Large-scale, over-the-top florals to welcome spring.
Left: A home office/playroom by Paulina Cervantes of Dual Concept Design is enlivened by an abstract and colorful print by Romo behind the bookshelves, and a wildly colorful floral by Pierre Frey on the ceiling. Center: In a home designed by Kelsey Haywood, the painterly Bloom, by Phillip Jeffries adds abstract appeal to an oddly-shaped home office. PHOTOGRAPH BY MARGARET RAJIC Right: Designer Nicole Forina chose Valldemossa—named for a village in Mallorca—from Osborne & Little, to liven up this small powder room. The bright orange faucet accents the wild palette.
Mention floral patterns and it’s a good bet that many people will recall dusty, formal rooms with old-fashioned prints and overstuffed furniture. But today’s floral patterns are a far cry from the florals of yesteryear, and they work in informal, modern settings as well as fancier, more traditional rooms. And new digital printing technology allows for hyper-realism when it comes to reproducing blooms as art for walls, floors, and furniture.
Left: Haiku, by Phillip Jeffries, is inspired by traditional Japanese Sumi-E painting. Shown here in Emerald Refresh, the pattern comes in 12 colorways. Right: Edward Fields’ Riviera collection celebrates the intoxicating joie de vivre of life on the Cote d’Azur in the 1920’s. Flora Del Mar evokes the lavish villa gardens in rich and luxurious scale.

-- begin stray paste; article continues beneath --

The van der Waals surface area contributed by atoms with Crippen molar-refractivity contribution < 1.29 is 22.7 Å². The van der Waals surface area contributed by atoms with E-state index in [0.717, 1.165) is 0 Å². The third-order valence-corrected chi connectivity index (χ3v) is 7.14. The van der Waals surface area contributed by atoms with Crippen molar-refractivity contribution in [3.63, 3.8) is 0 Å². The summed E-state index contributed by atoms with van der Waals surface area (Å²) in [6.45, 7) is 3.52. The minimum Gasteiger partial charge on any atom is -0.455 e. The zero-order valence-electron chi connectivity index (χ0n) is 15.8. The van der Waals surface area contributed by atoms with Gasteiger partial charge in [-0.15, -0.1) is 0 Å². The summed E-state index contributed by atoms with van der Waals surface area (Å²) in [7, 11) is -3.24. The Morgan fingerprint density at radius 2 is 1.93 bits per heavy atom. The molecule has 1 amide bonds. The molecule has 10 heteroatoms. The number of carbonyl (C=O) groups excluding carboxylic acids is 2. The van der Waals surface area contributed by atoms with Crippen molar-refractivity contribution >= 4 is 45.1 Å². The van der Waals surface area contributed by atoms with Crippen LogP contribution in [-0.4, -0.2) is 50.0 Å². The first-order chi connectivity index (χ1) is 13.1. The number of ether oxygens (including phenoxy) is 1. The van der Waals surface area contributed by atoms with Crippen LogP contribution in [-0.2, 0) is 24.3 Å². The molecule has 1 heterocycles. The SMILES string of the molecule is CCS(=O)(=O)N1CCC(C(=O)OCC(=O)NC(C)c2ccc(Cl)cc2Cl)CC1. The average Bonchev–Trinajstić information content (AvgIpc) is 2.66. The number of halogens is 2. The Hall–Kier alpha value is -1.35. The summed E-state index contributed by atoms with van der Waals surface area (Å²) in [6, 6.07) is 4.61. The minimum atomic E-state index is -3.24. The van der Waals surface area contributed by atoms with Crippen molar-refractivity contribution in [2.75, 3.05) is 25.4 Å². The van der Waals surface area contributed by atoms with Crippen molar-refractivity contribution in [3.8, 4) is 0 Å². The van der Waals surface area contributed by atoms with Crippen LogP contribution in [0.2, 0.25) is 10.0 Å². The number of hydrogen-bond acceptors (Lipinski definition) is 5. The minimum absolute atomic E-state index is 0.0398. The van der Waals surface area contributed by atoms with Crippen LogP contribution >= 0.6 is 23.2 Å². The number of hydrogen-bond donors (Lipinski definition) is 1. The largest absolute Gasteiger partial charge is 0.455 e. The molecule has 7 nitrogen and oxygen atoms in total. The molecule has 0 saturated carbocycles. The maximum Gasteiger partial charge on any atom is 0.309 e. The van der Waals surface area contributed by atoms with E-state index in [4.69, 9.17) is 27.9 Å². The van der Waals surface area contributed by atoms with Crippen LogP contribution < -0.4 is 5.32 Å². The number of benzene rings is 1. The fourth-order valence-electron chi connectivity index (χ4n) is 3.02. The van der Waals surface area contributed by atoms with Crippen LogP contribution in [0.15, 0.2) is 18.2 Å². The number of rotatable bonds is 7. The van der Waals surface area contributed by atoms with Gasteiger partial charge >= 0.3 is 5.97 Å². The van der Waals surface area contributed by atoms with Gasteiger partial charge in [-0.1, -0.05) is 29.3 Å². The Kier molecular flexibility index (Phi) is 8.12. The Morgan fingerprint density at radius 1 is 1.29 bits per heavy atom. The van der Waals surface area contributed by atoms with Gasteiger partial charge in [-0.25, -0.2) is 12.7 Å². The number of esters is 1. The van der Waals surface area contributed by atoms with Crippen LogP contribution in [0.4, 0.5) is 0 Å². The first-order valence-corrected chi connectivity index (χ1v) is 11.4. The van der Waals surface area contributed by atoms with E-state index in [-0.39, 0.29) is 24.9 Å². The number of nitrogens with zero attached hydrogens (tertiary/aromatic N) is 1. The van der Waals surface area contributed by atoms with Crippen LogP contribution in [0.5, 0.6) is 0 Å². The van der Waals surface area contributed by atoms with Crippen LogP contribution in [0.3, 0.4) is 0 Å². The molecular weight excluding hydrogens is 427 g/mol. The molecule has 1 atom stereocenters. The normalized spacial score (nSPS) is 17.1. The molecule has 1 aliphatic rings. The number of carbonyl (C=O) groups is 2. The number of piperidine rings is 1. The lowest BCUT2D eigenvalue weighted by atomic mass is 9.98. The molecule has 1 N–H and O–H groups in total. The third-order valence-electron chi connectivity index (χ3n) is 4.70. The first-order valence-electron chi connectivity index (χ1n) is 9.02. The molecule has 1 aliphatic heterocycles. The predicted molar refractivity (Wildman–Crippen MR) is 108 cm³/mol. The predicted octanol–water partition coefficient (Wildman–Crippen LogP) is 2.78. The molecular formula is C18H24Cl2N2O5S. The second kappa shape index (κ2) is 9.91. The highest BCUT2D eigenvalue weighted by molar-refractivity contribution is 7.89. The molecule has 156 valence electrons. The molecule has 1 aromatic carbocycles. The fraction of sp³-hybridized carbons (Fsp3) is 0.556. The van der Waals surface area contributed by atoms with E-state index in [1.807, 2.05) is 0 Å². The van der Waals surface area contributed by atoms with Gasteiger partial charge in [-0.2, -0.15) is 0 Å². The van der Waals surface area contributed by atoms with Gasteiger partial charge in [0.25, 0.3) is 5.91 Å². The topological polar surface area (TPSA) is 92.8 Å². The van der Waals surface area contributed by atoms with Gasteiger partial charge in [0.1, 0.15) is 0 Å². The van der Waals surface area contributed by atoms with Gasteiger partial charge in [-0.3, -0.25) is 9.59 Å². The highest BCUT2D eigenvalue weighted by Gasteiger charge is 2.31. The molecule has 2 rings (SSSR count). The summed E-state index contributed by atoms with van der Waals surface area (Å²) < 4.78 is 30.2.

While you may be tempted to rely on smaller scale, especially in smaller spaces, those precious patterns can have a claustrophobic effect. On the other hand, in the case of florals, sometimes the larger the bloom the better. Larger scale patterns can trick the mind into a more expansive state, and the right floral can transform an unusually shaped or mundane space into an arresting work of art. In general, designers agree that when choosing a path, the denizens of the garden lead to full-blown joy. Whether abstract or realistic, these are definitely not your grandmother’s florals.
Left: Artistic Tile’s Walden is inspired by the meditative qualities of Thoreau’s Walden Pond. This mosaic traces the shape of peaceful lily pads floating atop still water, and comes in polished Bianco Onyx and honed Lilac (shown here). Right, clockwise from top: Pimpernel is a classic Morris & Co. pattern, reissued in the new Simply Morris collection, and offered in bright new colors like Leaf Green. Through Zoffany. Designers Guild Jardin Botanique is a large-scale panel that evokes delicate porcelain patterns. Through Osborne & Little. Sanderson’s Very Rose and Peony is an archival pattern that has been digitally enlarged and comes in three vibrant colors, like Kingfisher/Rowan Berry, shown here. Through Zoffany.
Left: Veronica Ferro of VF Interiors chose the hyper-realistic Yulan Magnolia wallpaper from Designer’s Guild, through Osborne & Little, for the entryway in her own home. PHOTOGRAPH BY HEACOX CREATIVE CO. Right: Stylized, silvery chrysanthemum blooms by Schumacher march across the walls in this bedroom by Leo Designs.
The Dupre Chest by Baker Furniture, comes in a matte plaster finish. The floral relief brings a tulip garden indoors.